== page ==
Meanwhile, Virginia Tech Muslim Student Association said in a letter the 91 students faculty and staff were arrested for peacefully protesting.

“As we reach the end of the semester, 7 months after Oct. 7, we are finding our voices still unheard. We are waiting for your support of us and Palestine,” the Virginia Tech MSA said in a statement.

-ABC News’ Nadine El-Bawab and Kerem Inal

Apr 30, 12:00 PM
Cal Poly Humboldt clears occupied buildings, arrests 25 protesters

California State Polytechnic University, Humboldt said it has cleared two campus buildings that had been occupied by protesters for over a week and arrested 25 people.

“Those arrested faced a range of different charges depending on individual circumstances including unlawful assembly, vandalism, conspiracy, assault of police officers, and others. In addition, students could face discipline for conduct violations while any University employees arrested could face disciplinary action,” Cal Poly said in a statement.

The university called the occupation of the two buildings “criminal activity” and said there were “serious concerns it would spread even further on campus.”

“This morning’s enforcement action was determined to be necessary to restore order and to address the lawlessness and dangerous conditions that had developed. What was occurring was not free expression or a protest,” the university said in a statement.

The campus will remain closed until May 10.

Apr 30, 11:41 AM
Northwestern reaches deal with students, faculty to end encampment, reveal investments

Northwestern University announced it has reached a deal with pro-Palestinian protesters, ending an encampment of students and faculty, but allowing peaceful demonstrations to continue through June 1.

The university said it would “answer questions from any internal stakeholder about holdings, held currently or within the last quarter, to the best of its knowledge and to the extent legally possible” — meeting a key call from divestment protesters and students around the country who are seeking more transparency over universities’ investments.

Northwestern will also reestablish an Advisory Committee on Investment Responsibility in the fall, which will include representatives from students, faculty and staff.

The university also pledged more inclusivity, funding two Palestinian faculty members and the full cost of attendance for five Palestinian undergraduate students annually, as well as a commitment to raising funds to sustain the program beyond this commitment.

Under the agreement, Northwestern says tents will be removed immediately but one aid tent will be allowed to remain. Protesters will need to suspend the use of “non-approved” amplified sound.” Protesters who refuse to follow the agreement will be suspended and non-affiliated individuals must leave campus.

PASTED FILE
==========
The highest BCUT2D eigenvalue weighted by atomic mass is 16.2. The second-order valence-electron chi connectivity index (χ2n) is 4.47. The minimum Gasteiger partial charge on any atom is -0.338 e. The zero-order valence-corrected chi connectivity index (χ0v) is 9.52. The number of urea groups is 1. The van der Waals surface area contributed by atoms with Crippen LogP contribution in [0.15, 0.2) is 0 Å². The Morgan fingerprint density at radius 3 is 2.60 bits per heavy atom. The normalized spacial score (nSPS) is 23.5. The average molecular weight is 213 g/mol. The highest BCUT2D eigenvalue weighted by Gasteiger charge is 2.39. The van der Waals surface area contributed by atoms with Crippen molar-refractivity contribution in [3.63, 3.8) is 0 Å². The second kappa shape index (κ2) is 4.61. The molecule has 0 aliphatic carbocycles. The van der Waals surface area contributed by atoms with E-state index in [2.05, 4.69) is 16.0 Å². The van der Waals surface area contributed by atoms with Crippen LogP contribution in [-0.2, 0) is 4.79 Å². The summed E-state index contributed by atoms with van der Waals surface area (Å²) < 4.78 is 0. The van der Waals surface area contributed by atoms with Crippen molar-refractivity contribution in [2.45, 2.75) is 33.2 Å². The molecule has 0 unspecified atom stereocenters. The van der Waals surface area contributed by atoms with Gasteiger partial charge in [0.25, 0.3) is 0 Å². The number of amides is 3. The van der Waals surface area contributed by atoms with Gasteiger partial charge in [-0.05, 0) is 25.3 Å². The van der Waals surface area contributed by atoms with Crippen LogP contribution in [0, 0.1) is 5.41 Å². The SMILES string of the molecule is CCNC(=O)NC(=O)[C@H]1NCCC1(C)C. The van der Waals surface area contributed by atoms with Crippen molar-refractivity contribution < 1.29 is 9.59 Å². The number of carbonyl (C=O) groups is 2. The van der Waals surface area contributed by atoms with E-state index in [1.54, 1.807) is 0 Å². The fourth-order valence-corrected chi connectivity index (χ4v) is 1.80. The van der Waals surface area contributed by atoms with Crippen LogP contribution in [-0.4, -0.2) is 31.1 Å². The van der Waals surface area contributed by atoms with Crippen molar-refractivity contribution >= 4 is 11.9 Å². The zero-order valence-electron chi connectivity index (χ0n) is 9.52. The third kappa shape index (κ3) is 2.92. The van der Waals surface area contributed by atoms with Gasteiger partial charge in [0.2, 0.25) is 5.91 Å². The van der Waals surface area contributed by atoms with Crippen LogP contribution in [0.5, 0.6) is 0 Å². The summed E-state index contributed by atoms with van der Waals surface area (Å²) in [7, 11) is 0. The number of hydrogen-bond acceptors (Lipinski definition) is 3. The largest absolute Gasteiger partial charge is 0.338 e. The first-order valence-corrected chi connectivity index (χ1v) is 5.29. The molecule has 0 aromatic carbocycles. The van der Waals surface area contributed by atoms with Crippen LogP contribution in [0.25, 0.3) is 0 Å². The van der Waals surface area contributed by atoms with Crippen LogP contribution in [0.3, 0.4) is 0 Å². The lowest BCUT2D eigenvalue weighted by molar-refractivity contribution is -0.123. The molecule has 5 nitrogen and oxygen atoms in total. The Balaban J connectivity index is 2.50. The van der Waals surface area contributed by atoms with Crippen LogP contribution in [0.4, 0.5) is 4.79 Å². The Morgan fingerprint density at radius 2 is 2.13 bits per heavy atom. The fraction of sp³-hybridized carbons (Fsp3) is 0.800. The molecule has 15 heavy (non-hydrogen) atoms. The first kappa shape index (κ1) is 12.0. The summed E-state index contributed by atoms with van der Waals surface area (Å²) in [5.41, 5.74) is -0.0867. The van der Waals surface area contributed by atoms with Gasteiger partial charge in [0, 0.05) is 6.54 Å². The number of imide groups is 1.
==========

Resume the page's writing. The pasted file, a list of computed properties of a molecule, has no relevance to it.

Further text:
Apr 30, 11:12 AM
UConn removes encampment, makes arrests after protesters refuse to leave

The University of Connecticut cleared an encampment of pro-Palestinian protesters early Tuesday after they refused orders to disperse. UConn has not yet revealed the number of arrests and charges.

UConn said that protests were permitted but setting up tents violated university guidelines.

“The group was warned multiple times over a period of days that while they were free to be in the space and exercise their free speech rights, the guidelines needed to be followed and the tents needed to be taken down. This was ignored,” UConn said in a statement.

“UConn Police directed them four times on Tuesday morning to remove the tents and disperse, and they again repeatedly ignored the directives. Officers then entered the site to remove the tents and tarps, and to arrest those who refused compliance,” UConn said in a statement.

-ABC News’ Mark Osborne

Apr 30, 10:07 AM
Reporter arrested while covering protest on Cal Poly campus

Adelmi Ruiz, a reporter for Redding, California, ABC affiliate KRCR, was arrested at Cal Poly Humboldt while filming police approaching an encampment of pro-Palestinian protesters.

A livestream showed Ruiz filming police in riot gear approaching protesters, who could be heard chanting, when an officer asks her to come over and tells her they need her out of the way.

An officer then tells Ruiz to put her phone away and put her hands behind her back because he is going to put her in flex cuffs — plastic handcuffs used by police for protesters. Ruiz identifies herself as a reporter multiple times but is still arrested.

“You had an opportunity to leave. You were told multiple times to leave otherwise you were gonna be arrested,” the officer says, according to a livestream which continued after Ruiz placed her phone in her pocket.

She responded that she was on assignment covering the protest.

“Find a different job if this causes you to break the law,” the officer says.

As she is escorted away, Ruiz can be heard asking for help.

Apr 30, 9:42 AM
17 protesters arrested at University of Utah, encampment cleared